One of the aspects of It Happened One Night that I have always enjoying was the Capraizing of Gable, making him more of a down-to-earth common guy than you ever found him to be at MGM, where they keep promoting him as a sexual Zeus. I certainly agree, Lawrence, that this is truly one of the actor's most likeable and endearing performances. I really like Gable when he played a "common man" here. I wish he had had the opportunity to work with Capra again, if they had ever found the right material, of course.

Ironic that Gable was being "punished" by MGM by sending him to Columbia for this film. He should have been "punished" more often at his home studio with films half this good.

I find IHON holds up better for me on repeat viewings than a lot of Capra's preachy films.

I first saw this film at a small movie revival in a Toronto library basement 30 years ago. There were about 30 of us there and we all howled with laughter at the right moments. Spoiled brat that Colbert was, we still cared about her, and Gable was such a great regular guy. And I got a great kick, too, out of Roscoe Karns as "Smiley," putting the moves on Colbert "believe you me."

  • Like 2

Share this post


Link to post
Share on other sites
On 11/22/2017 at 2:17 PM, LawrenceA said:

#9 Favorite Movie of 1934

Twentieth Century - Early screwball comedy from Columbia Pictures and director Howard Hawks.

 

I love the wild eccentric that Barrymore plays here. Whenever I want to illustrate the incredible range of this actor I point to four films as the proof:

Swashbuckling costume romantic (Don Juan)

Grand Guignol villainy (Svengali)

Elegant debonair romantic (Grand Hotel)

Screwball comedy eccentric (20th Century)

  • Like 1

Share this post


Link to post
Share on other sites
On ‎11‎/‎23‎/‎2017 at 8:34 PM, LawrenceA said:

#7 Favorite Movie of 1934

The Black Cat - Outrageous horror-thriller from Universal and director Edgar G. Ulmer. Newlyweds Peter (David Manners) and Joan (Julie Bishop/Jacqueline Wells) are on a train trip through Eastern Europe when they have the bad luck to run into Dr. Werdegast (Bela Lugosi), a WW1 veteran bent on revenge against Poelzig (Boris Karloff), the man who had him sent to prison during the war. After an accident leaves them wounded and stranded, Peter, Joan and Werdegast head for Poelzig's mansion, where the former architect now leads a Satanic cult. As Werdegast closes in for the kill, he learns a few disturbing things that may give him pause on his quest, while Peter and Joan will be lucky to get out alive. Also featuring Harry Cording, Egon Brecher, Lucille Lund, Henry Armetta, Albert Conti, Luis Alberni, Herman Bing, and John Carradine.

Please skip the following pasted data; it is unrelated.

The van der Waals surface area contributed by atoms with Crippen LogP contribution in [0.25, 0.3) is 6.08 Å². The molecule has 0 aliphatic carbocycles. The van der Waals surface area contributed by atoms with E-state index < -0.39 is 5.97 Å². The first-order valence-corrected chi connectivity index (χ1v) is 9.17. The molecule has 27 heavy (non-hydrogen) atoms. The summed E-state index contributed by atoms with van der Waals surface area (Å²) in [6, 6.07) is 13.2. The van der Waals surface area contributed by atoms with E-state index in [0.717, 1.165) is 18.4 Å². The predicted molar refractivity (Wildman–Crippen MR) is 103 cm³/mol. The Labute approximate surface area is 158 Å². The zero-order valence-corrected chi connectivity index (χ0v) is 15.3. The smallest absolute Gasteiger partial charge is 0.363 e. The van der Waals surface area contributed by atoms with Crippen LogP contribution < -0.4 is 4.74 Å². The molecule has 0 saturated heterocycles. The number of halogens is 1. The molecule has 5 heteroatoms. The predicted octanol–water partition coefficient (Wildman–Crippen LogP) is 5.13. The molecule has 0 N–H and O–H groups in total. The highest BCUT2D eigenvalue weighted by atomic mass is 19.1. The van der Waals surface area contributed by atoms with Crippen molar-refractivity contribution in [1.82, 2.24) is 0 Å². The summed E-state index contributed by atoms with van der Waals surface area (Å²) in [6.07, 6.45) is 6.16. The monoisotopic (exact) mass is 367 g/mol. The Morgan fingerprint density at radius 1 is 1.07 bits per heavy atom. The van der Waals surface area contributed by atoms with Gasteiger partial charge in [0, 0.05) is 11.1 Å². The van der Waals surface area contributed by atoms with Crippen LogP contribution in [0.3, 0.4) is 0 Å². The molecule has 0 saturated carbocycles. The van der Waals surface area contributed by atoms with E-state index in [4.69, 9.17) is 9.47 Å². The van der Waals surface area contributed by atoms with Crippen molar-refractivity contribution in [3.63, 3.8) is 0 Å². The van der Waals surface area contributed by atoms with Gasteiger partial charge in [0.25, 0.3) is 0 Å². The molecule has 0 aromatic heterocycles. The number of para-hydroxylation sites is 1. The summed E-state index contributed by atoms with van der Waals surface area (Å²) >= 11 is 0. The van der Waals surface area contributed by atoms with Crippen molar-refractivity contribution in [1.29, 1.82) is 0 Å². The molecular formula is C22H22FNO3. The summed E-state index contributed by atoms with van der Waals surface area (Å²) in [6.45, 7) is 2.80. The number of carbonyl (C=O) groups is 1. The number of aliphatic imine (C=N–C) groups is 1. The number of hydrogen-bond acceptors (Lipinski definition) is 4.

This was the first pairing of cinema's biggest horror stars of the era, and it doesn't disappoint. In fact, while there's no denying that Dracula was Lugosi's biggest, signature role, I think his best acting is done in this film. Karloff doesn't have quite as much to do, but he looks cool, with his white widow's peak and custom outfits, which blend nicely with the excellent production design. This was released just as the Production Code was cracking down on "objectionable" material, and it's hard to imagine this movie pleased the censors, what with Satanism, skin flaying, bloody violence, and other implied creepiness. While this one isn't as frequently mentioned, I rank it near the top of the 30's Universal horror offerings, and I like it more each time I see it.   (8/10)

Source: Universal DVD, from the Universal Vault Series.

black_cat_1934_poster.preview.jpg

BLACKCAT-1934.jpg

Watched this movie a couple nights ago, and I too enjoyed it. It was cool seeing Dracula and Frankenstein's monster in the same movie and with Dracula actually being the more sympathetic of the two (I know, I know it isn't Dracula and the monster they are playing here).

Lugosi is great in here but IMO Karloff is equally great (and menacing). If only Lugosi could have been given more chances to prove he could play characters other than Dracula (his only other opportunity would be his other memorable performance as Ygor in Son of Frankenstein), his career might have turned out quite a bit better and not have had to been reduced to starring in Ed Wood films.

Karloff did better than Lugosi, but was it because he was offered more versatile roles, or because he had a bit more wisdom than Lugosi in choosing the scripts?

Share this post


Link to post
Share on other sites

#10 Favorite Movie of 1935

The 39 Steps - Alfred Hitchcock really hit his stride with this "wrongfully accused man on the run" thriller from Gaumont. Robert Donat stars as Hannay, a Canadian working in London who has the misfortune of running into the wrong woman at a vaudeville show. She has some valuable intelligence that's made her a target of killers, but when she ends up dead, it's Hannay that gets blamed. Not only are the police after him, but so is the group of killers, a spy ring that believe he has the woman's info. Hannay's flight to safety sees him hiding out in the Scottish highlands and getting chained to a beautiful if reluctant partner (Madeleine Carroll). Also featuring Lucie Mannheim, Peggy Ashcroft, Godfrey Tearle, John Laurie, Helen Haye, and Wylie Watson.